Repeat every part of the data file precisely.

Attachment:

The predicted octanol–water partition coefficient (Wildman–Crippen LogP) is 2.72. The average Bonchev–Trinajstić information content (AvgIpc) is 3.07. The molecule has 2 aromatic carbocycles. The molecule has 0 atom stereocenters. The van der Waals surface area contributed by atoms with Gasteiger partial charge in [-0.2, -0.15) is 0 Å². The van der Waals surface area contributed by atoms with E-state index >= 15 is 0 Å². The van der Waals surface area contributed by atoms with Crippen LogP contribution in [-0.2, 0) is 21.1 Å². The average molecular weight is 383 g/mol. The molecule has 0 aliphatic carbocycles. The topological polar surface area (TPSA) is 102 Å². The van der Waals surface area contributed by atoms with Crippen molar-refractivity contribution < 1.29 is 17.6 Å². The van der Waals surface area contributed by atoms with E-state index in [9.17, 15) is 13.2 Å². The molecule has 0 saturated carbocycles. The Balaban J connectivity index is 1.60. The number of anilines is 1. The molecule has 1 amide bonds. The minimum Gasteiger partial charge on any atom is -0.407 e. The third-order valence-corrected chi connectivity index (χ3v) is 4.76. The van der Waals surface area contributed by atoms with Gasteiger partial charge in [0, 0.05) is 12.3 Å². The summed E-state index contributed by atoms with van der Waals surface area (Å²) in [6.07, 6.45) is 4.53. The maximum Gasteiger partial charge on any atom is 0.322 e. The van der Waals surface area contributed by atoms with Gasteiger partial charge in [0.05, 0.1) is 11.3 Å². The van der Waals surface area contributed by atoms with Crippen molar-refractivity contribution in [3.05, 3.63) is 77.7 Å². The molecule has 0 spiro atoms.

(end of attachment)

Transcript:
The predicted octanol–water partition coefficient (Wildman–Crippen LogP) is 2.72. The average Bonchev–Trinajstić information content (AvgIpc) is 3.07. The molecule has 2 aromatic carbocycles. The molecule has 0 atom stereocenters. The van der Waals surface area contributed by atoms with Gasteiger partial charge in [-0.2, -0.15) is 0 Å². The van der Waals surface area contributed by atoms with E-state index >= 15 is 0 Å². The van der Waals surface area contributed by atoms with Crippen LogP contribution in [-0.2, 0) is 21.1 Å². The average molecular weight is 383 g/mol. The molecule has 0 aliphatic carbocycles. The topological polar surface area (TPSA) is 102 Å². The van der Waals surface area contributed by atoms with Crippen molar-refractivity contribution < 1.29 is 17.6 Å². The van der Waals surface area contributed by atoms with E-state index in [9.17, 15) is 13.2 Å². The molecule has 0 saturated carbocycles. The Balaban J connectivity index is 1.60. The number of anilines is 1. The molecule has 1 amide bonds. The minimum Gasteiger partial charge on any atom is -0.407 e. The third-order valence-corrected chi connectivity index (χ3v) is 4.76. The van der Waals surface area contributed by atoms with Gasteiger partial charge in [0, 0.05) is 12.3 Å². The summed E-state index contributed by atoms with van der Waals surface area (Å²) in [6.07, 6.45) is 4.53. The maximum Gasteiger partial charge on any atom is 0.322 e. The van der Waals surface area contributed by atoms with Gasteiger partial charge in [0.05, 0.1) is 11.3 Å². The van der Waals surface area contributed by atoms with Crippen molar-refractivity contribution in [3.05, 3.63) is 77.7 Å². The molecule has 0 spiro atoms.